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What Our Bodies Burn: Understanding Calories

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What our bodies burn: understanding calories

Peter Orszag wrote a recent article detailing one of the growing problems with the food stamp program. While the average family of four receives about $500 in food aid each month, a vast majority of these families spend more than half of that amount within the first half of the month, leaving very little food or money for the end of the month.

Orszag goes on to state that caloric intake drops over the month. The caloric intake for many food stamp families is 10 to 15 percent lower at the end of the month. While most people are aware of calories, not many people know what they are or how they affect our bodies.

What is a Calorie?

A calorie is a unit of energy. It can apply to everything other than food. Specifically, a calorie is the amount of energy it takes to raise the temperature of one gram of water by one degree Celsius.

That sounds simple enough, but things get muddy because the calories we know—what you will find on a food label—are kilocalories, which are equivalent to 1,000 regular calories. So a can of soda that says it is 150 calories is 150,000 daily calories. This applies to exercise as well. Burning 100 calories during a mile jog means you’ve burned 100 kilocalories.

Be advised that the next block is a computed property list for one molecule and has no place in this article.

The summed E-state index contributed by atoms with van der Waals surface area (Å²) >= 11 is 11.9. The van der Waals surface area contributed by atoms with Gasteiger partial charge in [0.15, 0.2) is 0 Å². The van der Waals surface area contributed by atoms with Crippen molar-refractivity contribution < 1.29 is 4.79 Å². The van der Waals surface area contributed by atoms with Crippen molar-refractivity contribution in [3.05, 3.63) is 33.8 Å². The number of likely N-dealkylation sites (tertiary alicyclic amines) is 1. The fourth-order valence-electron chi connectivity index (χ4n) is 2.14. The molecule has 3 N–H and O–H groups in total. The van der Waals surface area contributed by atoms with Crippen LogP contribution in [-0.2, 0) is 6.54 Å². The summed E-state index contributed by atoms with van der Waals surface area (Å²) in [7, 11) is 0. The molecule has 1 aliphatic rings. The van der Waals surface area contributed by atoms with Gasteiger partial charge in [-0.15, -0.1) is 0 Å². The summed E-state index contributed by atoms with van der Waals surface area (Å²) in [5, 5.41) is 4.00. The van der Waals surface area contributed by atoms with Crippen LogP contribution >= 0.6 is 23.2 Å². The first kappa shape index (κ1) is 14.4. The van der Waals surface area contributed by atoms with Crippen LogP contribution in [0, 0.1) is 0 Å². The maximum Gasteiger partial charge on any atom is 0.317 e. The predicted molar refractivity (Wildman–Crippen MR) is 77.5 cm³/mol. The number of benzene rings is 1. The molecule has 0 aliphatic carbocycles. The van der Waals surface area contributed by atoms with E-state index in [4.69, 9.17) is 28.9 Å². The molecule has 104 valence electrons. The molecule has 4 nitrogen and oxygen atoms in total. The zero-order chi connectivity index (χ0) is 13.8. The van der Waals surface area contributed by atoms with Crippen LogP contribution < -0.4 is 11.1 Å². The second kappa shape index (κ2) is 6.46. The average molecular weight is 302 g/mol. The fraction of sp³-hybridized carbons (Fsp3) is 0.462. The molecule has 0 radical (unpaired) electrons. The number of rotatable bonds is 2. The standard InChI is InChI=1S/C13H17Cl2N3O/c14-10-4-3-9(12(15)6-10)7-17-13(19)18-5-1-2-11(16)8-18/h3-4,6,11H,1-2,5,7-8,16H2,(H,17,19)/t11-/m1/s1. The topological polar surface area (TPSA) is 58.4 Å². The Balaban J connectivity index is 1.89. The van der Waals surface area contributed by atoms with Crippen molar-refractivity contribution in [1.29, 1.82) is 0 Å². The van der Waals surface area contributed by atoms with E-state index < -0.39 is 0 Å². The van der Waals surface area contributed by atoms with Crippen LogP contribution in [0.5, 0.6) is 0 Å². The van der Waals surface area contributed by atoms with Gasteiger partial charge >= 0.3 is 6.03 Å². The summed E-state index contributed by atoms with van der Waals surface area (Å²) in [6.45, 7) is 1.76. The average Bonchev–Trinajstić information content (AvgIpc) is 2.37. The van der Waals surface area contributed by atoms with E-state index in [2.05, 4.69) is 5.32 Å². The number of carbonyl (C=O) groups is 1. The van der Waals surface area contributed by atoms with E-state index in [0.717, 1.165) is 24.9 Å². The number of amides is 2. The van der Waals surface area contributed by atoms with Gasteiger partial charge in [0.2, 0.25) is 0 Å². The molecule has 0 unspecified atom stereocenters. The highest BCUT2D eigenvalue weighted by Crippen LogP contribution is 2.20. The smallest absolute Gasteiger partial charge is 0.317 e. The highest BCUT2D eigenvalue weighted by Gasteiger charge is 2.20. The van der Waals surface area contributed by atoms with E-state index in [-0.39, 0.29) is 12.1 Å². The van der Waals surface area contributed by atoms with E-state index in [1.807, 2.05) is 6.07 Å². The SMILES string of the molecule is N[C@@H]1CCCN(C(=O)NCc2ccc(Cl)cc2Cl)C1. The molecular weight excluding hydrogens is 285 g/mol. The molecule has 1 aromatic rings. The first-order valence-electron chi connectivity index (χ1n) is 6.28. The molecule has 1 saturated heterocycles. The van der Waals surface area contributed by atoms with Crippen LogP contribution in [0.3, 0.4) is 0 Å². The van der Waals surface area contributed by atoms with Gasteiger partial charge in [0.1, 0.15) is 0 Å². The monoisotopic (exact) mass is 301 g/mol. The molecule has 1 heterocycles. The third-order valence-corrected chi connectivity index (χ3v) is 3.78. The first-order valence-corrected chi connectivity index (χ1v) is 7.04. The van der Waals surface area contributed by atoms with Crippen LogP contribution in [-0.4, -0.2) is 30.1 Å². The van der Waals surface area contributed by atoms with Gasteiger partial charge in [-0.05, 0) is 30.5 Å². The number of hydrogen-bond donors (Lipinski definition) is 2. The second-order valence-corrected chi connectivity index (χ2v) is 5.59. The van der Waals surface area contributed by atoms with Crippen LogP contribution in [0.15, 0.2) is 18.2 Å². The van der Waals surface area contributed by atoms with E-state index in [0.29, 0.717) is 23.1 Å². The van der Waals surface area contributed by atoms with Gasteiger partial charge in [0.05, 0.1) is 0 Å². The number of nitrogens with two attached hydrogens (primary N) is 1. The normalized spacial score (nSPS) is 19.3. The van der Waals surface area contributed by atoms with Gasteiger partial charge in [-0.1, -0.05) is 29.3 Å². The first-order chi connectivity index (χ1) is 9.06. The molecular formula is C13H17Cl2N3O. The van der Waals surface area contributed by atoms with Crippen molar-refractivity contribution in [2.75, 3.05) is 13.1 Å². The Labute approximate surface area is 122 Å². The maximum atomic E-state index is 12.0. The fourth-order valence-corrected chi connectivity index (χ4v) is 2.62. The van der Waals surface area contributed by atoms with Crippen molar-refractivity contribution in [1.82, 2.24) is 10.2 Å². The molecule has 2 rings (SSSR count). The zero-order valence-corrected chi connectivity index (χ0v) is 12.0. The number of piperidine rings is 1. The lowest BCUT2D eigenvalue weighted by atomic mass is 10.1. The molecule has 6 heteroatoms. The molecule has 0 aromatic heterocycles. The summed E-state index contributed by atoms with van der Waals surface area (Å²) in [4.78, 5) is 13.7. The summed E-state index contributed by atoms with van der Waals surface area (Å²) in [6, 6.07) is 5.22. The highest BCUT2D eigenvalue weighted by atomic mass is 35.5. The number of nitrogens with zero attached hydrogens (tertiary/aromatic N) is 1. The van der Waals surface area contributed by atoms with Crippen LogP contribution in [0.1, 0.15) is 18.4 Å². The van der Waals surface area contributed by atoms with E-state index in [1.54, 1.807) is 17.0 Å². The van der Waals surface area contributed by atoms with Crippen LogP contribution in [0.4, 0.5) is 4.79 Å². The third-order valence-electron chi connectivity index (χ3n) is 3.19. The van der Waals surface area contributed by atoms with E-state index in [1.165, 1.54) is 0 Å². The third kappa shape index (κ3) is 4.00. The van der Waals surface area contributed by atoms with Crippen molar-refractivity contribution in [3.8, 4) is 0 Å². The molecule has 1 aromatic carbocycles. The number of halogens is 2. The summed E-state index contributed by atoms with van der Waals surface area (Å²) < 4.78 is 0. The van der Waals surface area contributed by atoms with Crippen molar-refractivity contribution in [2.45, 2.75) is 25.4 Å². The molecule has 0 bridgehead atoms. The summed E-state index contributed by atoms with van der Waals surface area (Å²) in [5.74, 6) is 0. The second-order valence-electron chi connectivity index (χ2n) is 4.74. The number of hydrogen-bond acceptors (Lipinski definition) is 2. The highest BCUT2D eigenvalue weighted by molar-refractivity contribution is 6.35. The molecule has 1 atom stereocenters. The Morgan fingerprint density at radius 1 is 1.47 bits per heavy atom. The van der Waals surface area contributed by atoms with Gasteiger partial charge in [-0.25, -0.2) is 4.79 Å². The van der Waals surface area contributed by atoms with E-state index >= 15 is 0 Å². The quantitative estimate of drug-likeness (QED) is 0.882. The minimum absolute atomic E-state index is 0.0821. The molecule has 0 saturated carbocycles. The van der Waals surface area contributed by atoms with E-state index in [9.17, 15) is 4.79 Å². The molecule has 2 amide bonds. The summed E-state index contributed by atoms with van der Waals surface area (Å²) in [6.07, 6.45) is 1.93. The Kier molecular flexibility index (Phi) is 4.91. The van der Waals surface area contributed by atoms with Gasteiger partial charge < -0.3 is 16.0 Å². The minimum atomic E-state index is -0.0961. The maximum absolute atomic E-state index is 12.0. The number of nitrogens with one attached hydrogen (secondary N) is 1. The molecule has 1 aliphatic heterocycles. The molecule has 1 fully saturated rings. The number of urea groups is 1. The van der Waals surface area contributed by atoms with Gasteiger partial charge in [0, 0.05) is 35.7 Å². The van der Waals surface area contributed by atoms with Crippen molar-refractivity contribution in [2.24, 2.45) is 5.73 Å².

For the most part, assume that when someone is talking about calories, they mean the kilocalorie amount.

Burning Calories

Much like your car, your body needs fuel to operate and sustain itself. Calories are our fuel, powering every little thing that goes on in our bodies. The number of calories required to keep your body function is known as your basal metabolic rate or naturally your metabolism. Your metabolism takes up about 60 to 65 percent of your energy expenditure.

Your BMR accounts for your body at rest. If you move, you burn more calories. The more intense your activity or, the more time you spend doing that activity, the more calories you’ll burn.

Of course, not enough calories can lead to a variety of problems, leaving your body without enough energy to function. The families that Orszag mentions, for instance, are probably not nearly as active at the end of the month as they are at the start.

Calories and Weight Loss

To maintain your current weight, you would have to take the same number of calories that you use up. However, any calories that you don’t use up are stored as fat in the body. A pound of fat is equivalent to about 3,500 calories.

To lose weight, you need to burn more calories than you consume. Unfortunately, many people assume that that means starving yourself. Many people forget that what you eat matters just as much as the calories you consume. It’s okay to eat a lot, as long as it’s a lot of good, usable stuff. It’s the difference between putting gas in your car and putting mud in your car.